But I refused to give up. I found another kid at JRA who was very intelligent and not nearly in as much trouble as I’d been, and he wanted to take college classes, too. I knew that if he could get started, I’d have a chance. Once he got the OK, I turned to some people who supported me and they wrote letters of recommendation: a counselor at the Institution, my middle school math teacher, a Tumwater police officer, my guardian ad litem from my numerous dependency hearings. Many of these people were and still are my mentors. They certainly had nothing to gain from it. In fact, there were times that I probably made them sorry they’d decided to stand by my side. But they made all the difference for someone like me. They were my role models… my champions… my advocates. And I’d never had anything like that in my whole life before.
Finally, the institution said they’d give me a chance to take Sociology 101, but I had to make an A if I wanted to go beyond that one course. Well, I not only made an A, I got a letter from the instructor saying I had written the best term paper he’d ever read in the past 30 years.
My last year in custody was spent in what they call transitional care… and I went to live in a group home, kind of like foster care, in Spokane. It’s supposed to prepare you to be released… because when you turn 21, they just boot you out with no probation, no parole, no counseling, no money, nothing. Let’s just say that my transitional home wasn’t the best of places either. But all I cared about was going to community college. I could now have a part-time job and I worked at Lowe’s. I could apply for financial aid and grants and scholarships and loans and take three or four classes at a time.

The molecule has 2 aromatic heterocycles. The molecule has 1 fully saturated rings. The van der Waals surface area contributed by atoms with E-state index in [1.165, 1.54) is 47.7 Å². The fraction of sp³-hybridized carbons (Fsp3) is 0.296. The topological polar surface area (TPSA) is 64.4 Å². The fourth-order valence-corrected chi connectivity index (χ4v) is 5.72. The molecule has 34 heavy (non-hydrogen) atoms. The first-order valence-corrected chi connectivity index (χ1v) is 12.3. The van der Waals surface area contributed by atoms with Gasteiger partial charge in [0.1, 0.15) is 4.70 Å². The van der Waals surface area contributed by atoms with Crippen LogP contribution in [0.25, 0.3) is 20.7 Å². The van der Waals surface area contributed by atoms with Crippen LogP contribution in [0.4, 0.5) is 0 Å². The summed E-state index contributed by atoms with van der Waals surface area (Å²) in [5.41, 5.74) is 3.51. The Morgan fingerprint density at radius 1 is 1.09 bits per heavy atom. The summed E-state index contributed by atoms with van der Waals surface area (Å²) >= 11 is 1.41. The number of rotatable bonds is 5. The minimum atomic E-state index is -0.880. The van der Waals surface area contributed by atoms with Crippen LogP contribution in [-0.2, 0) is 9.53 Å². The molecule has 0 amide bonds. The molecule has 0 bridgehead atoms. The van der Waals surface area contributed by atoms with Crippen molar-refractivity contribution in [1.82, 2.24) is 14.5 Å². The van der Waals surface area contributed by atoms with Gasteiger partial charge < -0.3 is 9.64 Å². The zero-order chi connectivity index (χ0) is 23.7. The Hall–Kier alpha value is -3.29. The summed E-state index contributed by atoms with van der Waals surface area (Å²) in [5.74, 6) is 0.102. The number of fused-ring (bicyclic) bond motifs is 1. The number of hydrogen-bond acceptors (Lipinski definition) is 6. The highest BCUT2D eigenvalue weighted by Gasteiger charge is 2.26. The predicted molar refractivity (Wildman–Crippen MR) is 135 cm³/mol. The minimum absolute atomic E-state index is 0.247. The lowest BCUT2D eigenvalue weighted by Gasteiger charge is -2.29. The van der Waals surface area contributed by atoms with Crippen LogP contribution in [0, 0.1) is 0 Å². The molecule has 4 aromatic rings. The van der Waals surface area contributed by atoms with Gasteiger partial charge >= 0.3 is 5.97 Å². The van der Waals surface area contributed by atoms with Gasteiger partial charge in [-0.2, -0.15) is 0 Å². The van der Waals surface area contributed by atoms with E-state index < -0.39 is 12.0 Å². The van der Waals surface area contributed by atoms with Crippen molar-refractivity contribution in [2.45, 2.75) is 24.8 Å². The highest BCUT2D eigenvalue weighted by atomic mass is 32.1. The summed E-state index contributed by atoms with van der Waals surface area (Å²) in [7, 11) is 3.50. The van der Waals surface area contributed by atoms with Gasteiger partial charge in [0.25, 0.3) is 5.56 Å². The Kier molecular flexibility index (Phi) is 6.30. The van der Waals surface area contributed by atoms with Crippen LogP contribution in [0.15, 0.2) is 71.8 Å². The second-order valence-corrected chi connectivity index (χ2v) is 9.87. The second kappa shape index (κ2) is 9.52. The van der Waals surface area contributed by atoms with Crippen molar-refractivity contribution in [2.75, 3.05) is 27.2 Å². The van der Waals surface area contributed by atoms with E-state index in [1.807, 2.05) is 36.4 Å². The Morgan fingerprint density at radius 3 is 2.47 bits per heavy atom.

To make my last year a little easier, I started going to Bible study again with a group of older women. It was there that I met the woman I now consider my godmother, Kristi Hensley. Honestly, she’s the mother I’d always dreamed I could have.
By then, I was just one course away from having enough credits for my Associate’s Degree. When Kristi and her husband, Ernie, learned that my dream was to get a four-year degree, they encouraged me to submit my application to Washington State University… and I was accepted. That summer marked three major milestones – I turned 21, was released from JRA, and I became a full-time student. Two years later – this past winter – I graduated with a Bachelor’s Degree in criminal justice.
After I graduated, I applied for 35 jobs. I got just two calls back and went in for one interview with a telemarketing company. I got the job… and I was so excited! But then they said, “Just one more thing. On the question about felony convictions on the job application, you put down ‘will discuss upon interview’. So… discuss.” I told them my story… and they told me good-bye. Miracle of miracles, and again through the help of people who believed in me, I did finally get a job in Seattle as a research assistant with Dr. Trupin at the University of Washington. But I was turned down for housing by three different landlords. I have great credit, but I couldn’t pass a background check. Fortunately, I found another WSU Alumnus with a rental house who gave me a break.
[superquote] I want to work with youth to help them avoid the mistakes that I made. I want to help them learn to value education… to understand that knowledge, education, a degree, are things no one can ever take away from you.[/superquote]